Title: L1 and L2 chinese, German and Spanish Speakers in Action: Stancetaking in Intergenrational and Intercultural Encounters
Author: M. Cordella Huang
Abstract: The Australian population is culturally and linguistically diverse, with over 400 languages identified in the 2011 national census. Nationally, 18.2% of Australians predominantly speak a language other than English at home, while in the state of Victoria, where this study was conducted, two or more languages are used in 25.7% of households, with 23.1% of individuals pre-dominantly speaking a language other than English at home (ABS, 2012). Some of these languages are spoken mainly by older migrants, whose level of English may be poor. This latter fact can limit opportunities for social participation, leading to feelings of isolation and disengagement (Angel & Angel, 1992; Kritz et al., 2000; Lee & Crittenden, 1996; Litwin, 1995). This isolation, in turn, may become a predictor of poor general health. In contrast, active social participation has been shown to enhance older people’s health and wellbeing (Newman & Brummel, 1998; Seeman & Crimmins, 2001). Further, the opportunity to share their language and cultural heritage with young people in their adopted country can give older migrants a renewed purpose in life (Clyne et al., 2013).Migrant human resources remain underutilised in Australia and yet reports from secondary education sectors (e.g. Liddicoat et al., 2007) lament that second language (L2) students are seldom able to interact with native speakers in a natural setting (Clyne, 2005). This is seen as an obstacle to their motivation and development to continue learning the language at school. Liddicoat et al.(2007) report low levels of participation, achievement and retention rates in language learning programmes in Australian schools.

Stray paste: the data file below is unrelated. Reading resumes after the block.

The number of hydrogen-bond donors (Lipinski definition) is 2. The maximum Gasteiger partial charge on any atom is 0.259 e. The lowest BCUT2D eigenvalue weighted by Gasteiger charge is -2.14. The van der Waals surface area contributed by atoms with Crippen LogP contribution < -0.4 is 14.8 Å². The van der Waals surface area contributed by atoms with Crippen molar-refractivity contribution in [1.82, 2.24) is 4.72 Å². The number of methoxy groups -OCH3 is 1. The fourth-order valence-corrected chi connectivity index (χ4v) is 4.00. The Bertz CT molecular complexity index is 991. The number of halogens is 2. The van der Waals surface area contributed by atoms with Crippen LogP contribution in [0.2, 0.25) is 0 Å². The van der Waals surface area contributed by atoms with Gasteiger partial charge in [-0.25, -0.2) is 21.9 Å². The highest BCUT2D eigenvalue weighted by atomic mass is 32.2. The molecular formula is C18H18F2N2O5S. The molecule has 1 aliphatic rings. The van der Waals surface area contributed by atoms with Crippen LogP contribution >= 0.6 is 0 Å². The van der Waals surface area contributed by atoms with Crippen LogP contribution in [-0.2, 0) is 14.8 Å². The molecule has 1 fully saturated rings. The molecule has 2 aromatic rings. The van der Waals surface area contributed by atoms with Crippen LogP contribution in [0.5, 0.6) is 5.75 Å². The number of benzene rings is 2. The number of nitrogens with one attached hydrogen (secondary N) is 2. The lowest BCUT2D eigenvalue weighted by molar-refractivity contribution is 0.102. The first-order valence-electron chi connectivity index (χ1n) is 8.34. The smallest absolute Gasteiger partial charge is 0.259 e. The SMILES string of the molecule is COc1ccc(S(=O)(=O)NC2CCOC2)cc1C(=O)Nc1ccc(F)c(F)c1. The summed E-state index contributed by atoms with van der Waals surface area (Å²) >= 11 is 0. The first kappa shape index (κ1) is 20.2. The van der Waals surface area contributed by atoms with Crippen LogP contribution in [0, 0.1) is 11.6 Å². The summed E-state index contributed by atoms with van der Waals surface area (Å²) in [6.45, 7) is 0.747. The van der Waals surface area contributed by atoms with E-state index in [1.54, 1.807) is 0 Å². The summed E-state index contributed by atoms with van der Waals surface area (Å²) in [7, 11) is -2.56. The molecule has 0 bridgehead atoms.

Source: Challenging the Monolingual Mindset, J. Hajek & Y. Slaughter (ed.), 2014, 97-112. Toronto: Multilingual Matters.